Beauty, Inside Out
Four supplements for healthy skin, hair and nails.
You can slather on expensive creams and treat your tresses to weekly masks — but the truth is, healthy hair, skin and nails are an inside job. Start with a diet rich in vegetables, fruits, healthy fats and plenty of water, while minimizing processed and refined foods. Also important: sleep and exercise. Studies suggest poor sleep quality is linked with signs of aging, and regular exercise not only keeps skin looking younger, but it may even reverse skin aging. High-quality supplements can boost your beauty-care regimen, too. Support healthy hair, nails and skin with these natural solutions.
The most abundant protein in the body, collagen is a major component of skin, adding structural support and elasticity. As you age, the collagen matrix in skin begins to decline and regeneration slows dramatically. Without its collagen structure, skin starts to sag, and fine lines and wrinkles become more noticeable. Several studies suggest that taking collagen supplements can increase collagen levels in skin, reduce dryness, improve elasticity and moisture, and minimize fine lines and wrinkles. Other studies show that collagen may support nail health, enhancing growth, improving brittleness and reducing breakage. And the amino acids in collagen can be used to produce keratin, the primary protein found in hair.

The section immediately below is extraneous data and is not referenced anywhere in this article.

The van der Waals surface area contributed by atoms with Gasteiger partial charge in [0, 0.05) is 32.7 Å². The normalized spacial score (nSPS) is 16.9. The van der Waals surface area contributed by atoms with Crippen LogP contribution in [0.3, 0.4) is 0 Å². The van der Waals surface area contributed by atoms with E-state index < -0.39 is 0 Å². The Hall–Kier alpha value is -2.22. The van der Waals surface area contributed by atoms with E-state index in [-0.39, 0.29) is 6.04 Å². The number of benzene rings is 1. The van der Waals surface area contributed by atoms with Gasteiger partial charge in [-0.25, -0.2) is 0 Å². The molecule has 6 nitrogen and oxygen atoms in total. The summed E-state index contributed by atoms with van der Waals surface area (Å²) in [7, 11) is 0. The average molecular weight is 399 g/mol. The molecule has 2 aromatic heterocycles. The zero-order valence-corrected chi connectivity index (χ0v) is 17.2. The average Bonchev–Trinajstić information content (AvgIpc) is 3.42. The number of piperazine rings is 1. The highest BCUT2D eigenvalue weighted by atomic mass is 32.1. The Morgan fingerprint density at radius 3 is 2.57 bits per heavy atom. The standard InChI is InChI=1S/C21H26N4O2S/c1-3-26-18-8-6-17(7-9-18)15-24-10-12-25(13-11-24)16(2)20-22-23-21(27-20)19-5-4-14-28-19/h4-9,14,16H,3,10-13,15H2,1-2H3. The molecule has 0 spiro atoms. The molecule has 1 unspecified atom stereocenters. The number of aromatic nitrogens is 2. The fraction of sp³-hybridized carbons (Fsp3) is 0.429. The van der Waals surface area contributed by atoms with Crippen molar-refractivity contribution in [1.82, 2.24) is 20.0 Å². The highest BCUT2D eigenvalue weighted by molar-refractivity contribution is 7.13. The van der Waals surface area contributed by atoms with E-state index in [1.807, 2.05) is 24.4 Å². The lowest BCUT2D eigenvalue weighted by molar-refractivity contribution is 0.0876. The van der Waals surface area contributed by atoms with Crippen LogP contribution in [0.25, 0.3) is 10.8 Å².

Antioxidants, especially vitamins A, C, E and selenium, play a critical role in skin, nail and hair health. Vitamin A protects against sun damage and enhances skin repair, and it may also speed hair growth and improve its thickness. Vitamin C fights skin inflammation and stimulates collagen synthesis, and studies show supplementing with vitamin C improves skin elasticity, minimizes facial wrinkling and reduces signs of aging. Vitamin E protects against sun-induced skin damage and suppresses collagen breakdown in skin. Vitamin E works synergistically with vitamin C to improve skin elasticity and moisture; using a combination of the two is also more effective in protecting against sunburn and reducing skin cancer risk. Selenium, too, protects against sun damage, and deficiencies are linked with an increased risk of skin cancer. Studies show selenium to be an effective treatment for psoriasis and other inflammatory skin conditions as well, and some research suggests deficiencies may play a role in hair loss.
Horsetail & Biotin
These two nutrients have long been used to promote healthy hair, skin and nails. Horsetail, derived from a perennial plant related to the fern family, is rich in silica compounds, important for synthesizing collagen and improving skin strength and elasticity. Silica may also reduce hair loss, increase hair strength and shine, and protect against soft, brittle nails and nail splitting. Biotin, a B vitamin, helps keep scalp and follicles healthy, and some studies suggest biotin deficiencies are linked with hair loss. Other trials have reported an improvement in firmness, hardness and thickness of brittle nails after taking biotin supplements.
A red pigment that occurs naturally in algae, salmon, krill and lobster, astaxanthin is a carotenoid antioxidant that protects skin from inflammation and oxidative stress, a critical factor in skin aging. It may also inhibit enzymes that break down collagen and can protect against skin cancer. A number of clinical trials show supplementing with astaxanthin can reduce wrinkle formation, improve skin elasticity, combat age spots and minimize crow’s feet around the eyes. It appears to be especially effective when combined with collagen supplements, and several studies suggest the two compounds work synergistically to prevent or reverse skin aging.
Written by Lisa Turner for Clean Eating Magazine and legally licensed through the Matcha publisher network. Please direct all licensing questions to firstname.lastname@example.org.